• Physical Therapy, Sports Therapy and Rehabilitation
  • Orthopedics and Sports Medicine
  • Critical Care and Intensive Care Medicine
  • Public Health, Environmental and Occupational Health

Cite this

Serum potassium concentration as a predictor of resuscitation outcome in hypothermic cardiac arrest. / Bender, Paul R.; DeBehnke, Daniel J; Swart, Gary L.; Hall, Kent N.

In: Wilderness and Environmental Medicine, Vol. 6, No. 3, 01.01.1995, p. 273-282.

Research output: Contribution to journalArticle

Bender, Paul R. ; DeBehnke, Daniel J ; Swart, Gary L. ; Hall, Kent N. / Serum potassium concentration as a predictor of resuscitation outcome in hypothermic cardiac arrest. In: Wilderness and Environmental Medicine. 1995 ; Vol. 6, No. 3. pp. 273-282.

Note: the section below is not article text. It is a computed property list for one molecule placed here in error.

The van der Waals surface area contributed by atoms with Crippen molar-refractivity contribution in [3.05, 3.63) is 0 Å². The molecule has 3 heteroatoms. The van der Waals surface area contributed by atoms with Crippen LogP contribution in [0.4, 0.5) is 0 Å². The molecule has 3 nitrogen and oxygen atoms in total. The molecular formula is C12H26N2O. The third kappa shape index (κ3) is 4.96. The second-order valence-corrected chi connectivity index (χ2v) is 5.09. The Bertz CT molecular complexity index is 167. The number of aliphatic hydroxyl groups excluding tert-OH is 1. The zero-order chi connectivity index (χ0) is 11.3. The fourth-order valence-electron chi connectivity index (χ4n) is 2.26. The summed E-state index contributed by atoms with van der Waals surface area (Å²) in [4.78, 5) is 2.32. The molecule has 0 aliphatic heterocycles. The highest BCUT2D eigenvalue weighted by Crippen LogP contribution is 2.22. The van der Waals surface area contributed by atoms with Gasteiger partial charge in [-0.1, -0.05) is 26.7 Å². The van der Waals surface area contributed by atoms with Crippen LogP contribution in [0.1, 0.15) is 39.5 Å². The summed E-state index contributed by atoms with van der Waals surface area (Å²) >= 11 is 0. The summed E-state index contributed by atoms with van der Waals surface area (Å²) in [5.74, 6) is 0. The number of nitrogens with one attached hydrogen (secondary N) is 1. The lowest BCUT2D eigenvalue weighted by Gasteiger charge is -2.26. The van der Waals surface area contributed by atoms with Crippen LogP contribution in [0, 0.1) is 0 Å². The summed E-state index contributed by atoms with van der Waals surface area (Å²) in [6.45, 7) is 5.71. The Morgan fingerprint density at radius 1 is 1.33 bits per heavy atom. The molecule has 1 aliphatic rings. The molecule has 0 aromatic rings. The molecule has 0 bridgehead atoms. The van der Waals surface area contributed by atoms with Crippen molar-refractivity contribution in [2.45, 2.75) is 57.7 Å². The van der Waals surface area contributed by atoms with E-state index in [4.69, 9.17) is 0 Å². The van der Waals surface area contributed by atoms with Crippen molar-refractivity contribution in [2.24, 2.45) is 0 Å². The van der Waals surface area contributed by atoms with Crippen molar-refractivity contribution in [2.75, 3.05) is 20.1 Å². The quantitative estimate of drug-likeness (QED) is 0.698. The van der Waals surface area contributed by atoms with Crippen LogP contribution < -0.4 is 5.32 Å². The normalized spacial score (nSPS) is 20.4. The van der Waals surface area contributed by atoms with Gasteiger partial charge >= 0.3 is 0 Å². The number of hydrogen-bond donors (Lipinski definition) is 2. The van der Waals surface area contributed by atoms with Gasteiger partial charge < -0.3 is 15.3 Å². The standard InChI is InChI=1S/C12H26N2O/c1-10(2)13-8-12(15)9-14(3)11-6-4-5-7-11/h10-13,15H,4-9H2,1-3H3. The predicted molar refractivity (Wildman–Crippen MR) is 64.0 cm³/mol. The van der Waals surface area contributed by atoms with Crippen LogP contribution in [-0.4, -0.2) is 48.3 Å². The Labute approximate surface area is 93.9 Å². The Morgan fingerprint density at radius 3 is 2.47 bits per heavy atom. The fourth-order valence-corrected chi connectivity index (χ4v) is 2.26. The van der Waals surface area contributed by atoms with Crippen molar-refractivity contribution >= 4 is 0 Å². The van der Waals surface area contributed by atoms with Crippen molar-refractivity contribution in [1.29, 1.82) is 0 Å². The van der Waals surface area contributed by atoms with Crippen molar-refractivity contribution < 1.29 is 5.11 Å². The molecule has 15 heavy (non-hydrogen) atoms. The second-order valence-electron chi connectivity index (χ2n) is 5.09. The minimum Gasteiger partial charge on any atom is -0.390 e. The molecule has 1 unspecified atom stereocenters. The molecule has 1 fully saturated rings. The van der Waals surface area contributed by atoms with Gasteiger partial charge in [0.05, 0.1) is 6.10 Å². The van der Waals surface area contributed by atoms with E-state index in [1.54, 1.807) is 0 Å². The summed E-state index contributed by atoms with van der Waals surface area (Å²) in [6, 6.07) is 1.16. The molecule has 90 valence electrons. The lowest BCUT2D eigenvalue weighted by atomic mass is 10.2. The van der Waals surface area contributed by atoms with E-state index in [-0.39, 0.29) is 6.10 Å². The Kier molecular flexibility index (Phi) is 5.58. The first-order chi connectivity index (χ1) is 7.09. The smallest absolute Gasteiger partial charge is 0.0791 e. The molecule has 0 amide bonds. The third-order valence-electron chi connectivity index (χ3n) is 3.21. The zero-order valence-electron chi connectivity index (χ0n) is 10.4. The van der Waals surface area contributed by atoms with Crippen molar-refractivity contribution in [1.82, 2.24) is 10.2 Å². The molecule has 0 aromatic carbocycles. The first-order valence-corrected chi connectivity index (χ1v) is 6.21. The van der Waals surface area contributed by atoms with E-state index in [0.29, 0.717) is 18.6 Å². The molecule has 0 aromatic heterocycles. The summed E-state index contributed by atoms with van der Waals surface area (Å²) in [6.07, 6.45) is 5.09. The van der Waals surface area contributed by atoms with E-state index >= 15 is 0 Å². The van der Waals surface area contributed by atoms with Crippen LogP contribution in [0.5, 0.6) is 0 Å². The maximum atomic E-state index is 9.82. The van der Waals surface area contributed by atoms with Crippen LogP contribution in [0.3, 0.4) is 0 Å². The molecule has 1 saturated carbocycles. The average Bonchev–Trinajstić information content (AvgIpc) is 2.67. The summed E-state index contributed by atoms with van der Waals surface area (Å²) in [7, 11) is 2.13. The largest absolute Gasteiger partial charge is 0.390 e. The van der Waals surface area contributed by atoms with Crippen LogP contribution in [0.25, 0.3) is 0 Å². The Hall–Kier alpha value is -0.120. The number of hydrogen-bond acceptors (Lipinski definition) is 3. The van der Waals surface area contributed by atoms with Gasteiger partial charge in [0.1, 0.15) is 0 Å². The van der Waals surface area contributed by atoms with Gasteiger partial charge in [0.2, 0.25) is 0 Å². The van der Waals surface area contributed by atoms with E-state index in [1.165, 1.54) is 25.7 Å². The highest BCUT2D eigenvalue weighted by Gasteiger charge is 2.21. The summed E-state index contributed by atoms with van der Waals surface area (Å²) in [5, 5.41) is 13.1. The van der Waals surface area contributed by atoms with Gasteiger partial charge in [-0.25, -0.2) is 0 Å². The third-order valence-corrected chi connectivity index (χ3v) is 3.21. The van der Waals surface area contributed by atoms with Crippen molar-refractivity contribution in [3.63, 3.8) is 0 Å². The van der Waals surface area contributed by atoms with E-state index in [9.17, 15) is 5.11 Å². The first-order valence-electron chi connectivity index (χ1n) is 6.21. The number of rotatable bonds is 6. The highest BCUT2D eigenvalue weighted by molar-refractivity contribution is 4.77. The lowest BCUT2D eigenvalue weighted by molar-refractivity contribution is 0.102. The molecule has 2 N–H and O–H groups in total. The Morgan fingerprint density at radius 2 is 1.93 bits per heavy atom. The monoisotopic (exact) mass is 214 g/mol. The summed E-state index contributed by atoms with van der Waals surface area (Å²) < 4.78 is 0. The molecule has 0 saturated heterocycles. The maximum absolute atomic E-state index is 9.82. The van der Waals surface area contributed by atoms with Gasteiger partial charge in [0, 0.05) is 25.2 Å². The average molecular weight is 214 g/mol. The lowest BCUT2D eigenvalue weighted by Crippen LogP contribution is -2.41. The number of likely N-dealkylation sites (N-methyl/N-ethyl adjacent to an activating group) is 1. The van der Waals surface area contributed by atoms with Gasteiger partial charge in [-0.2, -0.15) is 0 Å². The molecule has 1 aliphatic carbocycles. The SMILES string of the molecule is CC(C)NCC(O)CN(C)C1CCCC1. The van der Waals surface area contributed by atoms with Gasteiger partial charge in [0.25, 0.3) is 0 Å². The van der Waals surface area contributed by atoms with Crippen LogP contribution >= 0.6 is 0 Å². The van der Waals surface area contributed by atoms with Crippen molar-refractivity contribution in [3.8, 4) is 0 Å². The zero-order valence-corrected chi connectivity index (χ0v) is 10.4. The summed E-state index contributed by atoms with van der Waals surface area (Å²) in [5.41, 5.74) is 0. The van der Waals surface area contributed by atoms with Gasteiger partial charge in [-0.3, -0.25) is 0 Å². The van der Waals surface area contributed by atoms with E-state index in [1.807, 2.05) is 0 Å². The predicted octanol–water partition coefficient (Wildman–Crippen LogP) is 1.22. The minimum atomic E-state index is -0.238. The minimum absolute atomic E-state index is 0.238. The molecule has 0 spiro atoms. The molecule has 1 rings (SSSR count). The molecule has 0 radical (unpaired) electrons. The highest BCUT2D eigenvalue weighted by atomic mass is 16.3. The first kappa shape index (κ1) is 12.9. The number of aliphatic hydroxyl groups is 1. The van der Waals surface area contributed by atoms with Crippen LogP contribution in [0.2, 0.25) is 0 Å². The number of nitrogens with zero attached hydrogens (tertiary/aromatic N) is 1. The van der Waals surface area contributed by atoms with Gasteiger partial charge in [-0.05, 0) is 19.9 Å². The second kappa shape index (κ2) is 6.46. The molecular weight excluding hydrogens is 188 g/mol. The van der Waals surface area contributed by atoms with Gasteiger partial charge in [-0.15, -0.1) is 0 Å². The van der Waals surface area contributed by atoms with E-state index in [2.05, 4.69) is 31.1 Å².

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N2 - The purpose of this study was to determine whether serum potassium concentration (Sk) can predict resuscitation outcome in a canine model of severe hypothermic cardiac arrest. Fifteen adult mongrel anesthetized dogs were immersed to the neck in a 4°C water bath and ventilated with room air, with ventilation halved at 45 min and stopped at 90 min. After cardiac arrest, 14 of the dogs were kept in the water bath for periods of 2–7 h, and another was held in arrest for 13 h. Following 10 min of closed chest cardiopulmonary resuscitation (CPR) (simulating a short transport time to a hospital), animals were placed on cardiopulmonary bypass and rapidly rewarmed. With appearance of ventricular fibrillation, animals were defibrillated up to three times. Standard advanced cardiac life support was initiated at a core temperature (Tc) of 30°C. Eight of the 15 dogs had return of spontaneous circulation (ROSC), at Tc ranging from 30.4 to 36.5°C. The eight dogs with ROSC did not differ from the seven without ROSC in time to arrest (128 ± 48 versus 128 ± 23 min) (mean ± SD) or Tc at arrest (18.1 ± 2.2 versus 17.9 ± 3.1°C), but had higher Tc at the end of the arrest period (9.7 ± 3.0 versus 5.2 ± 2.0°C), reflecting a shorter arrest period in the dogs with ROSC (225 ± 95 versus 420 ± 193 min). SK (mEq liter−1) did not differ between dogs with and without ROSC at baseline (3.5 ± 0.4 versus 3.7 ± 0.4) or at arrest (3.4 ± 0.7 versus 4.3 ± 2.2), but there was a trend toward higher Sk at the end of arrest in the group without ROSC (4.6 ± 1.5 versus 9.4 ± 6.3; range 3.2–7.8 versus 3.5–21.4; p = .053). SK was similar after 10 min of CPR in the groups with and without ROSC (6.6 ± 2.9 versus 9.0 ± 2.4; range 2.5–11.1 versus 4.5–11.0; p = .107). SK after 10 min of CPR was higher in some animals with ROSC (9.6 and 11.1) than in others which did not have ROSC (4.5 and 7.9). We conclude that very high Sk following prolonged hypothermic cardiac arrest may be suggestive of an inability to resuscitate. However, Sk after both prolonged hypothermic cardiac arrest and a brief period of CPR is not a good predictor of resuscitation using cardiopulmonary bypass rewarming in an animal model.